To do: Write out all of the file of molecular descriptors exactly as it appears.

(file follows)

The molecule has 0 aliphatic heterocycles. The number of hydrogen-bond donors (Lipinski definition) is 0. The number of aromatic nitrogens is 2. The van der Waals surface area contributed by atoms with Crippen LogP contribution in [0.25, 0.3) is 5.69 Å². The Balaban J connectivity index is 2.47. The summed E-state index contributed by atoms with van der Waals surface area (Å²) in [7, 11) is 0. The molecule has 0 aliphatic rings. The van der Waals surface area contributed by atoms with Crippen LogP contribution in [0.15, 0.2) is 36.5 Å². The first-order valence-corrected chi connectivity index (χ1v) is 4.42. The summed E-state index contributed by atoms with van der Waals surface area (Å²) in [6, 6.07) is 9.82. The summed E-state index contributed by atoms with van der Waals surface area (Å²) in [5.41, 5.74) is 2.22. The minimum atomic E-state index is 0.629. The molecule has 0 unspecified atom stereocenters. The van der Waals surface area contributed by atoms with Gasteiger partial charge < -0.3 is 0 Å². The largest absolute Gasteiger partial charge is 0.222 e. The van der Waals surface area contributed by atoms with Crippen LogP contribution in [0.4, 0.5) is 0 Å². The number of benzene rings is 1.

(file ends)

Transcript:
The molecule has 0 aliphatic heterocycles. The number of hydrogen-bond donors (Lipinski definition) is 0. The number of aromatic nitrogens is 2. The van der Waals surface area contributed by atoms with Crippen LogP contribution in [0.25, 0.3) is 5.69 Å². The Balaban J connectivity index is 2.47. The summed E-state index contributed by atoms with van der Waals surface area (Å²) in [7, 11) is 0. The molecule has 0 aliphatic rings. The van der Waals surface area contributed by atoms with Crippen LogP contribution in [0.15, 0.2) is 36.5 Å². The first-order valence-corrected chi connectivity index (χ1v) is 4.42. The summed E-state index contributed by atoms with van der Waals surface area (Å²) in [6, 6.07) is 9.82. The summed E-state index contributed by atoms with van der Waals surface area (Å²) in [5.41, 5.74) is 2.22. The minimum atomic E-state index is 0.629. The molecule has 0 unspecified atom stereocenters. The van der Waals surface area contributed by atoms with Gasteiger partial charge < -0.3 is 0 Å². The largest absolute Gasteiger partial charge is 0.222 e. The van der Waals surface area contributed by atoms with Crippen LogP contribution in [0.4, 0.5) is 0 Å². The number of benzene rings is 1.